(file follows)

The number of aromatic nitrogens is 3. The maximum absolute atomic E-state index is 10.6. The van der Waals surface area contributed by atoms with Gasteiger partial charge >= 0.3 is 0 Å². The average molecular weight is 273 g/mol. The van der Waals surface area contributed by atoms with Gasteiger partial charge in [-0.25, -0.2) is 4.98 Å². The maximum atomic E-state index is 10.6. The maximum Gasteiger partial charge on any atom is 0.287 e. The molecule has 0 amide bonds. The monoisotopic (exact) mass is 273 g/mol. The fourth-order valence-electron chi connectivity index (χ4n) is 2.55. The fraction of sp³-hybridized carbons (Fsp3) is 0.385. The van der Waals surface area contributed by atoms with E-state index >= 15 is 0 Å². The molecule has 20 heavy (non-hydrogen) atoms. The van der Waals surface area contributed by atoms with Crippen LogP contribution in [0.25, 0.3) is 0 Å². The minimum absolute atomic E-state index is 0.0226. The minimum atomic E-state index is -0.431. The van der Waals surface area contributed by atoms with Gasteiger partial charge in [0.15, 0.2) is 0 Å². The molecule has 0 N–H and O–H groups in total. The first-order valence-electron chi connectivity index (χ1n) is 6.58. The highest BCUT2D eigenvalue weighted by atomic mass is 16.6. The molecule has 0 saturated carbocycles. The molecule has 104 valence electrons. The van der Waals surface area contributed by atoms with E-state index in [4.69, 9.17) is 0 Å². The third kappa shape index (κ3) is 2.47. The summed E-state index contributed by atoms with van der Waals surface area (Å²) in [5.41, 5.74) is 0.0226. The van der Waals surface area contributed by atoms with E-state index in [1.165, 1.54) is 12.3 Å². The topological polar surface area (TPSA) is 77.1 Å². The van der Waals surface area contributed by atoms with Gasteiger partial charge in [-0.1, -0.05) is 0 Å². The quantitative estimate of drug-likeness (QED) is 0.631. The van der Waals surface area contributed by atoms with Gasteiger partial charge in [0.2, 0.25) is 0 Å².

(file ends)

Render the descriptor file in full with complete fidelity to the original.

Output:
The number of aromatic nitrogens is 3. The maximum absolute atomic E-state index is 10.6. The van der Waals surface area contributed by atoms with Gasteiger partial charge >= 0.3 is 0 Å². The average molecular weight is 273 g/mol. The van der Waals surface area contributed by atoms with Gasteiger partial charge in [-0.25, -0.2) is 4.98 Å². The maximum atomic E-state index is 10.6. The maximum Gasteiger partial charge on any atom is 0.287 e. The molecule has 0 amide bonds. The monoisotopic (exact) mass is 273 g/mol. The fourth-order valence-electron chi connectivity index (χ4n) is 2.55. The fraction of sp³-hybridized carbons (Fsp3) is 0.385. The van der Waals surface area contributed by atoms with E-state index >= 15 is 0 Å². The molecule has 20 heavy (non-hydrogen) atoms. The van der Waals surface area contributed by atoms with Crippen LogP contribution in [0.25, 0.3) is 0 Å². The minimum absolute atomic E-state index is 0.0226. The minimum atomic E-state index is -0.431. The van der Waals surface area contributed by atoms with Gasteiger partial charge in [0.15, 0.2) is 0 Å². The molecule has 0 N–H and O–H groups in total. The first-order valence-electron chi connectivity index (χ1n) is 6.58. The highest BCUT2D eigenvalue weighted by atomic mass is 16.6. The molecule has 0 saturated carbocycles. The molecule has 104 valence electrons. The van der Waals surface area contributed by atoms with E-state index in [4.69, 9.17) is 0 Å². The third kappa shape index (κ3) is 2.47. The summed E-state index contributed by atoms with van der Waals surface area (Å²) in [5.41, 5.74) is 0.0226. The van der Waals surface area contributed by atoms with E-state index in [1.165, 1.54) is 12.3 Å². The topological polar surface area (TPSA) is 77.1 Å². The van der Waals surface area contributed by atoms with Gasteiger partial charge in [-0.1, -0.05) is 0 Å². The quantitative estimate of drug-likeness (QED) is 0.631. The van der Waals surface area contributed by atoms with Gasteiger partial charge in [0.2, 0.25) is 0 Å².